A new study shows that zebras living in warmer locations tend to have more stripes than zebras dwelling in cooler areas. Scientists believe the findings will provide a final answer to the question: Why do zebras have stripes?
The new research revealed that the stripes may serve in cooling zebras’ skin temperature, while keeping away bloodsucking disease-carrying bugs.
Other studies have shown that the stripes may also have a camouflage function in the savannah by keeping zebras hidden from the eyes of hungry lions. However, there was no hard evidence on that theory.
Scientists have been pondering over the zebra stripes for over a century. Charles Darwin himself was puzzled and tried to issue a hypothesis. To this day, there are five main theories that try to explain the role of zebra stripes: hiding the zebra by providing an optical illusion function, confusing predators, keeping away pesky insects, reducing overall body temperature and helping zebras recognize each other within the zeal.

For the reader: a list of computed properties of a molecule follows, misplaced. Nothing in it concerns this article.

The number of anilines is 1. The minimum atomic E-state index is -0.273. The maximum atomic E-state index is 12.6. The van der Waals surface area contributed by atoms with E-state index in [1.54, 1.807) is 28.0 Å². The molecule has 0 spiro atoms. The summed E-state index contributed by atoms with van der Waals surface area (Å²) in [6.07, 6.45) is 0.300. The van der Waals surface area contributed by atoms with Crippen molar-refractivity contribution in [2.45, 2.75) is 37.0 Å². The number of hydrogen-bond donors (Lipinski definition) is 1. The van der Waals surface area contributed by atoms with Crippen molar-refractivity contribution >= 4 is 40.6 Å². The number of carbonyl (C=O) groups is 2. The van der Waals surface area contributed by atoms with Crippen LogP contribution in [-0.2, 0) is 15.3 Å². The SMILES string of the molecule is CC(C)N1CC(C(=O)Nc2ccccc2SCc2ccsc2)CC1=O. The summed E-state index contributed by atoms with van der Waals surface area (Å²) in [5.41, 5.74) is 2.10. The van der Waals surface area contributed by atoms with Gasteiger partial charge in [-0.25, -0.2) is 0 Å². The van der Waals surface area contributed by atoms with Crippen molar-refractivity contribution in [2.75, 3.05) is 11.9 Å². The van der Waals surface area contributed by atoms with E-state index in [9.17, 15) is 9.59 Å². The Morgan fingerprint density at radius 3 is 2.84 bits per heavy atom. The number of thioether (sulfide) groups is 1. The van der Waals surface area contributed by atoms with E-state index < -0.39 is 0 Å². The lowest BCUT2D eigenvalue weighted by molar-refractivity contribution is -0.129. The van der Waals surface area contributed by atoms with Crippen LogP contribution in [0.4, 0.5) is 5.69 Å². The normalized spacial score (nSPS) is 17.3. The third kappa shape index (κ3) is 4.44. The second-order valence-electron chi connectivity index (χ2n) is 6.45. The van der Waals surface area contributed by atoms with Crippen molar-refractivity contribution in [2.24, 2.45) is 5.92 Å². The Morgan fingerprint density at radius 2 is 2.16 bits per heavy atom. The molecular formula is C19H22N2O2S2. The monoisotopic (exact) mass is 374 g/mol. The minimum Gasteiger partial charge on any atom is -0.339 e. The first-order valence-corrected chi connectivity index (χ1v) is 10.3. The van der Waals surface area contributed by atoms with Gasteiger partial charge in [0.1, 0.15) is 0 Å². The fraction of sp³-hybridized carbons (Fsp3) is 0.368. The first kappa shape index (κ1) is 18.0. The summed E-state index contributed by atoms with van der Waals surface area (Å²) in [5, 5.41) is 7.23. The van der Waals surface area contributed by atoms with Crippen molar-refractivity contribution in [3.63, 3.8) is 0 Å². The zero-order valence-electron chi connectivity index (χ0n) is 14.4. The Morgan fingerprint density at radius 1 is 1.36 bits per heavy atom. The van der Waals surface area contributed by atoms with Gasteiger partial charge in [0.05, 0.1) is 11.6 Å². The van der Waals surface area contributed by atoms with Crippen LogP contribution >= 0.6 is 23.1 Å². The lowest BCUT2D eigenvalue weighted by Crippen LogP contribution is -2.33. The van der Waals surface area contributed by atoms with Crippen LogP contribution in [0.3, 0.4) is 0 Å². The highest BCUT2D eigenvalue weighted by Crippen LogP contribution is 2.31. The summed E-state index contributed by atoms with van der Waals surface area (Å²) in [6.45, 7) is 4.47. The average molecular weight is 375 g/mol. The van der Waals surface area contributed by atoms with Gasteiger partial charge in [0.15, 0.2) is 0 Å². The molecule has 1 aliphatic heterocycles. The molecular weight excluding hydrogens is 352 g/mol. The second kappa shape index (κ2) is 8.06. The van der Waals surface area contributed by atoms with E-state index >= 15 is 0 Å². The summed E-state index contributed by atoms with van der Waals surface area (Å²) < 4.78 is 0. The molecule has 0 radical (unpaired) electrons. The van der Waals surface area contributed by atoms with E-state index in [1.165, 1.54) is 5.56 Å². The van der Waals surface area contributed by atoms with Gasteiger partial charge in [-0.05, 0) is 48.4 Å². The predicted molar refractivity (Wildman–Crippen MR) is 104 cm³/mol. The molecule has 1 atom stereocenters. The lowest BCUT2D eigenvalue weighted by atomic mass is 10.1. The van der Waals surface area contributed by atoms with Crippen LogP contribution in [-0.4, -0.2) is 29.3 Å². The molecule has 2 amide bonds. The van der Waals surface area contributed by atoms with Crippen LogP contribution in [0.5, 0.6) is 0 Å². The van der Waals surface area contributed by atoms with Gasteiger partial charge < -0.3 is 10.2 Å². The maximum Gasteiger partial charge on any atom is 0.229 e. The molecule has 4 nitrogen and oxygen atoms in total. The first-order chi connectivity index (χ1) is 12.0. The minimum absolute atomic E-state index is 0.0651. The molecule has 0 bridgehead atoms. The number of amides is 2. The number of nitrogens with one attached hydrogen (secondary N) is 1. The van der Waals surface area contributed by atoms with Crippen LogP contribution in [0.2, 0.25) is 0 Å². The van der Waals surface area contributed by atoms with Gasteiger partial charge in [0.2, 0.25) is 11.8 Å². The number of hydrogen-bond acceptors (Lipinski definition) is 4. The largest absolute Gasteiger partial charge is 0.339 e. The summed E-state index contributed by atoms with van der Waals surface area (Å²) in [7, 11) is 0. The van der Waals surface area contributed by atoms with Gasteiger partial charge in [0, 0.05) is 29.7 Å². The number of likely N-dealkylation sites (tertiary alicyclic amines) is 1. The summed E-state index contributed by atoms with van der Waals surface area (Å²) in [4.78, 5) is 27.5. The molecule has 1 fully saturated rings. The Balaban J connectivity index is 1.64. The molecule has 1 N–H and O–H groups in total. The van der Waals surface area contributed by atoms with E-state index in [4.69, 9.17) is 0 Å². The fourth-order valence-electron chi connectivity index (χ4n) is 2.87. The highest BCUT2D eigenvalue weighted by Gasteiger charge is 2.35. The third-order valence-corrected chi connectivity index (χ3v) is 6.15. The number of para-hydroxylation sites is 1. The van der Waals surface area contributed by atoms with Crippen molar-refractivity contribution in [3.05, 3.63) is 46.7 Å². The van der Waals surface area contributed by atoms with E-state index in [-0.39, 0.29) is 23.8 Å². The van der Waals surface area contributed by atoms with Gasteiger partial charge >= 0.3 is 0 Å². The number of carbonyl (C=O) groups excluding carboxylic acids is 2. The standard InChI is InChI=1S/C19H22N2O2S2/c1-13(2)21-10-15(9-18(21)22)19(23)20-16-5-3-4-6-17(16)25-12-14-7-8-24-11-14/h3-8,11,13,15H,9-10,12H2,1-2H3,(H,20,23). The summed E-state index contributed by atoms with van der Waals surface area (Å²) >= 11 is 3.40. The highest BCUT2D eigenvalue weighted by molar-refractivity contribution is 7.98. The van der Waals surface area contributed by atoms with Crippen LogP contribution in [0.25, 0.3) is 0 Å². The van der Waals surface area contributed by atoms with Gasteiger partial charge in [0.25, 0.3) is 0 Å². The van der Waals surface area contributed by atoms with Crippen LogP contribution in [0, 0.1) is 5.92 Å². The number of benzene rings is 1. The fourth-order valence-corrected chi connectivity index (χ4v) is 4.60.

The new study doesn’t confirm either of these theories as a definitive winner. Still, it confirms that stripes may help at reducing body temperature because the warmer the environment is, the denser the zebra stripes are.
Brenda Larison, a researcher at the University of California, Los Angeles (UCLA), and her colleagues gathered data on 16 plains zebra zeals which ranged from Ethiopia to South Africa, while studying their stripe patterns and diseases in a research project funded by the National Geographic Society.
Researchers also measured weather conditions, soil and air moisture, amount of rainfall, and prevalence of lions in the areas inhabited by zebras. All the data was stored on a computer hard-drive and it was later used for computer model generation.
Ms. Larison said that temperature consistency and average winter temperature influenced most the distribution of zebra stripes. By using two additional weather factors in the model, the team was able to predict the stripping patterns of zebras not analyzed in the study.
Scientists say that zebra stripping is affected by air temperatures because the mini-currents of air resulted from hot air hitting the zebra’s body get faster and stronger in the striped area. Researchers say that stripes absorb more heat than the white areas so currents speed up. The currents then result in little eddies of air that swirl and cool the animal’s skin.
Ms. Larison also said that she had evidence that zebras with more stripes on them had a 5.5 degree F/ 3 degrees C lower skin temperature than other savannah animals such as buffalos and antelopes.
Image Source: Wildlife Ranching